At the same time they built a small mill at Amphion. A town site was surveyed and gazetted at the Wuraming Siding, but most of the community developed around the mill about 6 Kilometres south of this site. In November 1920 the mill was transferred to the State Saw Mills. (SSM). Two railway lines converged at this point. The WAGR line and the SSM line from Banksiadale to Hakea. The Hakea mill closed in 1950's, so the line was rehabilitated in 1949/1950 to take the bigger loads from the Asquith concession.

Hotham :
Charles Plavin (see Plavin siding) renamed his company, The Australian Lumber Company (ALCO) which was incorporated on the 8th July 1920 and began operations about November 1920 at Hotham.
At first horses were used until November 1922 on 9 Kilometres of track until a locomotive was brought from WAGR on the 11th November 1922. ALCO went into liquidation in March 1927. The mill was closed and all stock sold bar one old steam locomotive, which was found in 1993. (When found it was in very bad state of disrepair). The Hotham Mill was a very isolated site until 1980 when gold mines were developed nearby.

Tullis:
The Tullis Mill was built by Bunnings in 1936 to cut Jarrah timber.
It was built on private property belonging to F A & E Moos and Col Sinclair. A 1.6 Kilometre railway connected the mill to the WAGR at 91 Mile Siding (later named Westwood) which was actually 2.4 kilometres west of Tullis Siding.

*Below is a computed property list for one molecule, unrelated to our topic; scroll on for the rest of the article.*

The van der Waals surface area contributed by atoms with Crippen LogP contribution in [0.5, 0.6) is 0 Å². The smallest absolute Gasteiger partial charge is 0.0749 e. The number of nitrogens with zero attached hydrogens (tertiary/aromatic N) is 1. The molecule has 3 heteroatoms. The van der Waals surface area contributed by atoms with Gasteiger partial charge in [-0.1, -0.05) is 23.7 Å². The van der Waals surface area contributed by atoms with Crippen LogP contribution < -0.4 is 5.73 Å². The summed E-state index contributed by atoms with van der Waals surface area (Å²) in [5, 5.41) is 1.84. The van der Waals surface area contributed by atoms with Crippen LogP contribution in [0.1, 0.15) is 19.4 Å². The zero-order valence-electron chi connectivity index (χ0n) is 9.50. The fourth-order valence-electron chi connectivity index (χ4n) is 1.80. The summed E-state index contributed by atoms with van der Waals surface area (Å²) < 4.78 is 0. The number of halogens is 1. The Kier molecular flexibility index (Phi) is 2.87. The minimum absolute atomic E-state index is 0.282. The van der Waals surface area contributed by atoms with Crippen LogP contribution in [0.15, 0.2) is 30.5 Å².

Tullis Bridge - the most significant structure on the Hotham Branch

No bush lines were installed and the railway was only used for transporting sawn timber. The railway and mill closed in 1951. Two steam locomotives were used on this line. One locomotive, the Leonora was sold for scrap at Tullis in 1956.

Farmers Crossing:
Farmers Crossing was used as a wayside stop only (Put down and pick up goods). No public roads have ever led to it, and it is believed to have been put in place as an act of compensation to the Farmer family, part of whose property was resumed for the railway when it came through.
The siding closed in 1958.

Photo of Farmers Crossing taken 1934. Pictured are members of the Farmer family waiting for the train. Left to right. Gert Henrickson, Martha Farmer, Pearl Milbourne, Eda Farmer, Gladys Farmer.

 

Boddington :
Boddington is named after Henry Boddington, a farmer who shepherded sheep in the area in the 1860's and 1870's, and also leased land here in 1875. A pool in the Hotham River was known as Boddington Pool, and when the site for a railway stopping place and a townsite was chosen adjacent to the pool, Boddington was selected as the name. The rise of the timber industry saw the construction of the railway line from Dwellingup to Boddington that eventually linked with Narrogin to the east.  The townsite was gazetted in 1912.

Negotiations are currently being made to restore / rebuild the railway from Etmilyn Siding, as far as Boddington.

Click here to travel beyond Boddington

Any further Information or Photographs that relate to these places would be gratefully appreciated - mail to : Webmaster